Do… Respond with the appropriate fawning over the first few pictures a new mom sends/shares those first few months. We are so in love, and we want you to love our little one, too. So even if his head is all pointy and he looks kind of green, you tell us how gorgeous he is.

Don’t… Feel like you must like, comment, or respond to that 30th picture posted yesterday. In fact, if a few weeks have passed and you start to wonder how someone is managing to care for a baby when they spend so much time posting pictures on Facebook, you should likely stop responding to them all together for a while. We will get the point.

Do... Understand that your friend has a new normal, and might struggle to find interest in things that she used to love. For the first few months at least, grabbing a drink might pale in comparison to the possibility of a nap. Be patient, it will get better. 

Don't... Let me or anyone else insinuate that moms have a corner on certain states of being, like tired or stressed. I hated that shit before I had a kid and it is no less annoying now. Yes, you can be tired if you don't have kids. Yes, you get to talk to your friends about it. If you ever get "ha, wait until you have kids. THEN you will know tired," you best call me on that. Immediately. And, dude, moms, can we all just agree to stop saying this to people? 

Do… Ask how her kid is and know that, with a baby, things that sound totally stupid and unimportant are critical. So little Johnny slept for four hours, or rolled over, or blew spit bubbles? Yeah, it sounds like nothing, but to a new mom, it can be incredible.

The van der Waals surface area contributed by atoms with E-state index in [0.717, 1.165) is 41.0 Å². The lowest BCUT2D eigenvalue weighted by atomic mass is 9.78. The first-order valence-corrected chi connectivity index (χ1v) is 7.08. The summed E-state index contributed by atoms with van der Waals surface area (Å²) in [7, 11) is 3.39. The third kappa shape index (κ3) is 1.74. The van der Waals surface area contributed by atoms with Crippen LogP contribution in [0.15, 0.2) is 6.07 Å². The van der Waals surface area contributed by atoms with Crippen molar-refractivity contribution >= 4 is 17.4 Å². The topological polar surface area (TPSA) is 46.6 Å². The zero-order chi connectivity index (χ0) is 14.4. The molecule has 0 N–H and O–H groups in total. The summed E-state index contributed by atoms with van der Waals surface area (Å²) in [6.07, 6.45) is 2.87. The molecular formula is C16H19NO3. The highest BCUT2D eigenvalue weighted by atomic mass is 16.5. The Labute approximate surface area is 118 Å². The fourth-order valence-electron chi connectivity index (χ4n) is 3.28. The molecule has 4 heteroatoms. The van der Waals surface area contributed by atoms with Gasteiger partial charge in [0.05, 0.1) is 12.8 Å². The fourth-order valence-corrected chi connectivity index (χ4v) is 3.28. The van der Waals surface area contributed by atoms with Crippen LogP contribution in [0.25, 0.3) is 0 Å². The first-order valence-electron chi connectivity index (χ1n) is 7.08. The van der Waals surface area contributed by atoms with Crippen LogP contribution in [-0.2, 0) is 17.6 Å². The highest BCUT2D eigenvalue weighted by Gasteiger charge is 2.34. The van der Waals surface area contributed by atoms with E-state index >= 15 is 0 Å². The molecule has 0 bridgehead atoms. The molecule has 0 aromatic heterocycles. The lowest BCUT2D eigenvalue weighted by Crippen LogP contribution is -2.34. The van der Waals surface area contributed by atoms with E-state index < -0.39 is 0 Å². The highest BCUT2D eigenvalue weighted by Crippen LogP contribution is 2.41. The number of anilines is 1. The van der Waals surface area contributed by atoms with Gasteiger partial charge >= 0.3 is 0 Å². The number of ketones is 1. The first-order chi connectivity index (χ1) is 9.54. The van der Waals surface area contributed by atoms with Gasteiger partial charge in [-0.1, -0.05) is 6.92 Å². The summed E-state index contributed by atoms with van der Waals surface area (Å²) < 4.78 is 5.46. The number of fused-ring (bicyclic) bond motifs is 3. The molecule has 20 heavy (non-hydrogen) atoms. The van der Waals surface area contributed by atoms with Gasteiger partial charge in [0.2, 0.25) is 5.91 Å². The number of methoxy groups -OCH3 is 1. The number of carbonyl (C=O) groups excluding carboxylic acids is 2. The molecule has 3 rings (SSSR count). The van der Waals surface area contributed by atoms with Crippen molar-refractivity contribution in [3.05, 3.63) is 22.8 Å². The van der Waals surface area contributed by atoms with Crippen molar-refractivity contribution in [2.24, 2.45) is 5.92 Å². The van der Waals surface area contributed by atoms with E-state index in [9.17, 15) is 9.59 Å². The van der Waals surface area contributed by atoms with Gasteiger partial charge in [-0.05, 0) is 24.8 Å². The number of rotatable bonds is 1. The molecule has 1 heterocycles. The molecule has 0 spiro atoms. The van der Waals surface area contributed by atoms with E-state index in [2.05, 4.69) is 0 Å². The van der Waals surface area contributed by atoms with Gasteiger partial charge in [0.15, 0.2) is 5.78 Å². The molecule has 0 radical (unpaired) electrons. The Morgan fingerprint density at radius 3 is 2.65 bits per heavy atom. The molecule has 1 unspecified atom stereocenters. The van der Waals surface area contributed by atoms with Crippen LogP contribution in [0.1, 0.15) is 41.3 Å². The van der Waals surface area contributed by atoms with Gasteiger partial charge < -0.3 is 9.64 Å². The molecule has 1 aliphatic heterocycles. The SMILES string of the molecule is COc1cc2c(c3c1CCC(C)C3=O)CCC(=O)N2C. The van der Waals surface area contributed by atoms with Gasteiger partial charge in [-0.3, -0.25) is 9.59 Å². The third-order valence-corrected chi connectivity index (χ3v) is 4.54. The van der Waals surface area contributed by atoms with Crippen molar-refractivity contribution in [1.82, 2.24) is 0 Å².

Don’t… Let me get away with not asking about and taking interest in your life. It’s easy to let the rest of the world become background noise when you’ve just had a baby. I relied on my good friends to help remind me of the fact that, not only was the world still turning, but the people I cared about had really important shit going on, too.

I hear people talk a lot about friends they used to have before the kid came along. I’ve had a few of those myself over the years. Some of them fell away because they weren’t really that good a friend to start with and the baby called that out. Some of them fell away because I didn’t understand what life was like with a baby and was, thus, a shitty friend.

But babies don’t mean you have to give up life with your friend, just adapt it a bit. Use these simple dos and don’ts, and your friend’s tiny new ball of goo will add something to your life without swallowing your relationship. 


  1. Great post. I like your honesty. I will keep this in mind the next time all my cousin does is brag about her kids and doesn't talk about anything or anyone else.

  2. Ha! Good luck. Sometimes kids just brings out the self centered in people, but gentle nudging can be a good thing.

  3. LOL! It's funny because it's true. I have 4 littles...well mostly not so little anymore, and it's an epic journey, but so fraught with so many ups and downs that I realize I didn't know what it meant to live until the real challenges appeared.